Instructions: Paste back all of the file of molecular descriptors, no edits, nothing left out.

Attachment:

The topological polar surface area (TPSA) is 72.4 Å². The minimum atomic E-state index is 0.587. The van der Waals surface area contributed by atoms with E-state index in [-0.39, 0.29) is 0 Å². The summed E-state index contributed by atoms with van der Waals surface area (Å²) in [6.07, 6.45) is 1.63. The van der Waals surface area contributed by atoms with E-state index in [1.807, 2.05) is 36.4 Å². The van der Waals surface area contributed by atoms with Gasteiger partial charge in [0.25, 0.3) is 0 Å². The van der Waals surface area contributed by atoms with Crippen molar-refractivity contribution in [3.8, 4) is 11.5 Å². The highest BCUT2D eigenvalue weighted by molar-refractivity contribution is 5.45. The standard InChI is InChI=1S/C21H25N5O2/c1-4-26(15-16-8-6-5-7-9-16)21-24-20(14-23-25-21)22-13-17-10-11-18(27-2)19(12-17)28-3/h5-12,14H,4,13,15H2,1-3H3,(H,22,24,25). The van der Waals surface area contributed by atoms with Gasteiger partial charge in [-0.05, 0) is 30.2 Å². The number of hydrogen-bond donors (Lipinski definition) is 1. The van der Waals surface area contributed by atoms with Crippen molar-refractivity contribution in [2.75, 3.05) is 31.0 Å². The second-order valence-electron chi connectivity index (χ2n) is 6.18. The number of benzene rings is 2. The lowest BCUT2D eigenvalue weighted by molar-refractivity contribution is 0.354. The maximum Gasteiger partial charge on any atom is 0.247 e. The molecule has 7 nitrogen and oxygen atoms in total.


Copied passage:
The topological polar surface area (TPSA) is 72.4 Å². The minimum atomic E-state index is 0.587. The van der Waals surface area contributed by atoms with E-state index in [-0.39, 0.29) is 0 Å². The summed E-state index contributed by atoms with van der Waals surface area (Å²) in [6.07, 6.45) is 1.63. The van der Waals surface area contributed by atoms with E-state index in [1.807, 2.05) is 36.4 Å². The van der Waals surface area contributed by atoms with Gasteiger partial charge in [0.25, 0.3) is 0 Å². The van der Waals surface area contributed by atoms with Crippen molar-refractivity contribution in [3.8, 4) is 11.5 Å². The highest BCUT2D eigenvalue weighted by molar-refractivity contribution is 5.45. The standard InChI is InChI=1S/C21H25N5O2/c1-4-26(15-16-8-6-5-7-9-16)21-24-20(14-23-25-21)22-13-17-10-11-18(27-2)19(12-17)28-3/h5-12,14H,4,13,15H2,1-3H3,(H,22,24,25). The van der Waals surface area contributed by atoms with Gasteiger partial charge in [-0.05, 0) is 30.2 Å². The number of hydrogen-bond donors (Lipinski definition) is 1. The van der Waals surface area contributed by atoms with Crippen molar-refractivity contribution in [2.75, 3.05) is 31.0 Å². The second-order valence-electron chi connectivity index (χ2n) is 6.18. The number of benzene rings is 2. The lowest BCUT2D eigenvalue weighted by molar-refractivity contribution is 0.354. The maximum Gasteiger partial charge on any atom is 0.247 e. The molecule has 7 nitrogen and oxygen atoms in total.